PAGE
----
Braves revenue soars to $568M for championship season

The Braves charge the mound to celebrate beating the Astros in Game 6 to win the World Series on  Nov. 2, 2021, in Houston.   (Curtis Compton / Curtis.Compton@ajc.com)

Credit: Curtis Compton / Curtis.Compton@

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The Braves charge the mound to celebrate beating the Astros in Game 6 to win the World Series on Nov. 2, 2021, in Houston. (Curtis Compton / Curtis.Compton@ajc.com)

Credit: Curtis Compton / Curtis.Compton@

The Braves cashed in on a World Series championship season by generating franchise-record revenue.

The team surpassed the half-billion-dollar mark in annual revenue for the first time, bringing in $568 million in 2021, according to full-year financial results disclosed Friday by club owner Liberty Media.

That was up 19% from the previous franchise high of $476 million in pre-pandemic 2019 and up 219% from $178 million in 2020, when a shortened season was played without fans in the stands because of COVID-19.

The Braves posted revenue of $102 million for last year’s fourth quarter, which included their stirring stretch of postseason games, up from $35 million in the corresponding quarter in 2020. The Braves previously had disclosed revenue of $466 million through the first three quarters of 2021.

Braves Holdings’ full-year 2021 operating profit before depreciation and amortization (adjusted OIBDA) – the most common metric, along with revenue, for assessing a pro sports franchise’s economic performance – was $111 million, Liberty Media said. That reflected a strong recovery from a pandemic-driven loss of $49 million in 2020.

After depreciation and amortization ($72 million) and stock-based compensation ($8 million), Braves Holdings showed an operating profit of $31 million for 2021. Large tax deductions for depreciation and amortization are a valuable advantage of MLB team ownership.

“The Atlanta Braves are still basking in the glory of their World Series title,” Liberty Media President and CEO Greg Maffei said in a statement that accompanied Friday’s disclosure of the financial results.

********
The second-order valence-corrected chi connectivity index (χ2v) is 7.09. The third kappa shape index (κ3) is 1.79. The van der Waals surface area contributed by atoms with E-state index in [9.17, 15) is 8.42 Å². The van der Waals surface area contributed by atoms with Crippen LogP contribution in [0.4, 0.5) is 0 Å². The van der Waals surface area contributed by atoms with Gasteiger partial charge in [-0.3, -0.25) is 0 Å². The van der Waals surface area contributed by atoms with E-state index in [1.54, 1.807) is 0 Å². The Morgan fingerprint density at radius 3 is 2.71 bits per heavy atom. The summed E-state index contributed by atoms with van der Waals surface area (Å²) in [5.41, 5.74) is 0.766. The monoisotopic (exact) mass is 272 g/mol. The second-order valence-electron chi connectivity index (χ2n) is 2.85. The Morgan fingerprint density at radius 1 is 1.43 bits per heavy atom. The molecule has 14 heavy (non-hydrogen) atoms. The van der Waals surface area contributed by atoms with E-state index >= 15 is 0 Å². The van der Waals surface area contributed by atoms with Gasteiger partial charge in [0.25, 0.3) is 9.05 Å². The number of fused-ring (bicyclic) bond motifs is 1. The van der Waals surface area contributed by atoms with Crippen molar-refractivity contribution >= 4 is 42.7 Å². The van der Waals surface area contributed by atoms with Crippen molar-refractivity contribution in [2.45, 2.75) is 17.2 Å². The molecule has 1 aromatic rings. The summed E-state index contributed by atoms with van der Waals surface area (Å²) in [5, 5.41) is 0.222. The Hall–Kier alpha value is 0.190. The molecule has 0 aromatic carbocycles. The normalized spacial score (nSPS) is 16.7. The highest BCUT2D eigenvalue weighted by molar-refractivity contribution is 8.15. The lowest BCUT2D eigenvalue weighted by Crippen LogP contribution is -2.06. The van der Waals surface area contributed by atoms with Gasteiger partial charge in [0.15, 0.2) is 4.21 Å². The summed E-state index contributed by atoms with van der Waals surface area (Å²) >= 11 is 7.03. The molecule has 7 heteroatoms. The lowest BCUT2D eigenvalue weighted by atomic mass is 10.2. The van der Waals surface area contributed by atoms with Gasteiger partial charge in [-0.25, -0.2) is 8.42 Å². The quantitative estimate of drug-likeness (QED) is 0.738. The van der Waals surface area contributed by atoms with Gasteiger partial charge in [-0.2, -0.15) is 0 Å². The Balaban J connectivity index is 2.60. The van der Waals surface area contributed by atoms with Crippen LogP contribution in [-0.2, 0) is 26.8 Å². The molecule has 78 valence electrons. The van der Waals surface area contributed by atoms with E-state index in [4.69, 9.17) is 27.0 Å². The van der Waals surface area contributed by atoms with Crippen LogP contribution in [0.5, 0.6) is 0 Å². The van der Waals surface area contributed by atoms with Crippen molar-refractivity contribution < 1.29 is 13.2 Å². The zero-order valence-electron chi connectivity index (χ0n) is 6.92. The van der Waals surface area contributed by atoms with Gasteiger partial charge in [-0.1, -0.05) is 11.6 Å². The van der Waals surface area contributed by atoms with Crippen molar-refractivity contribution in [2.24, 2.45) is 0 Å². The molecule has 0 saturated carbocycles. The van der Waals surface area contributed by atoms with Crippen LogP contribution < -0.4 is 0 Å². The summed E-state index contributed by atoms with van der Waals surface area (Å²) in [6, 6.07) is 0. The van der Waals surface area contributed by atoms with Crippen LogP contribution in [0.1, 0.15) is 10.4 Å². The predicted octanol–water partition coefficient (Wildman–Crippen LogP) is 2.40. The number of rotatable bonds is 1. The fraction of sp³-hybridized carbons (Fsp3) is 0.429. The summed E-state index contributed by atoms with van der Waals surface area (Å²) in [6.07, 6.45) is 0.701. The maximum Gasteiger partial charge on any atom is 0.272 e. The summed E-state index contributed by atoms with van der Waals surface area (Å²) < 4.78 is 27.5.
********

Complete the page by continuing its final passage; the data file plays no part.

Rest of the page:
Although MLB’s ongoing labor dispute and lockout put an on-time start of the 2022 season in jeopardy, Maffei said on a conference call with investment analysts that the Braves’ ticket sales are their best in decades.

“We will start 2022 with the highest number of season-ticket holders in 22 seasons -- since 2000,” Maffei said. “We are sold out of our premium seats for the first time in Truist Park history, including all the suites.”

That echoed earlier comments to the AJC by Braves CEO Derek Schiller, who said late last month that the team has sold its “most overall tickets in well over 20 years.” The Braves have declined to reveal the number of season tickets sold.

Because Liberty Media has a publicly traded tracking stock tied to the Braves, the team is one of the few U.S. pro sports franchises required to report financial results on a quarterly basis. Amid the lockout, the stellar results released Friday are certain to draw considerable attention across the baseball industry.

Maffei had little to say on the labor negotiations. “We are certainly aware of the latest developments in our discussions with Braves management, but are obviously prohibited from commenting any further,” he said.

The Braves’ financial disclosures undoubtedly will be of increased interest to many Braves fans because of the uncertain status of free-agent first baseman Freddie Freeman. The Braves didn’t re-sign Freeman before the lockout was imposed by MLB owners Dec. 2, freezing free-agent negotiations, trades and other offseason activity.

The Braves ranked 13th among the 30 MLB teams in player payroll last year. It is not known where they ranked in revenue.

Of the Braves’ $568 million in revenue for 2021, Liberty Media attributed $526 million to baseball sources (including ticket sales, concessions, other stadium revenue streams, local and national broadcasting rights, corporate sponsorships, merchandise and licensing) and $42 million to real-estate development (primarily rental income in The Battery Atlanta mixed-use development adjacent to Truist Park).

The Braves ranked second in MLB in home attendance last season, in part because they reopened their stadium to full attendance earlier than 28 of the 29 other teams.

Liberty Media also disclosed that the Braves carried debt of $700 million as of Dec. 31, down from $721 million three months earlier. The debt stems largely from borrowing associated with construction of Truist Park, The Battery and a spring-training facility in North Port, Fla.

The second phase of The Battery “is nearing an on-time and on-budget completion” with an expected cost of $200 million, Liberty said.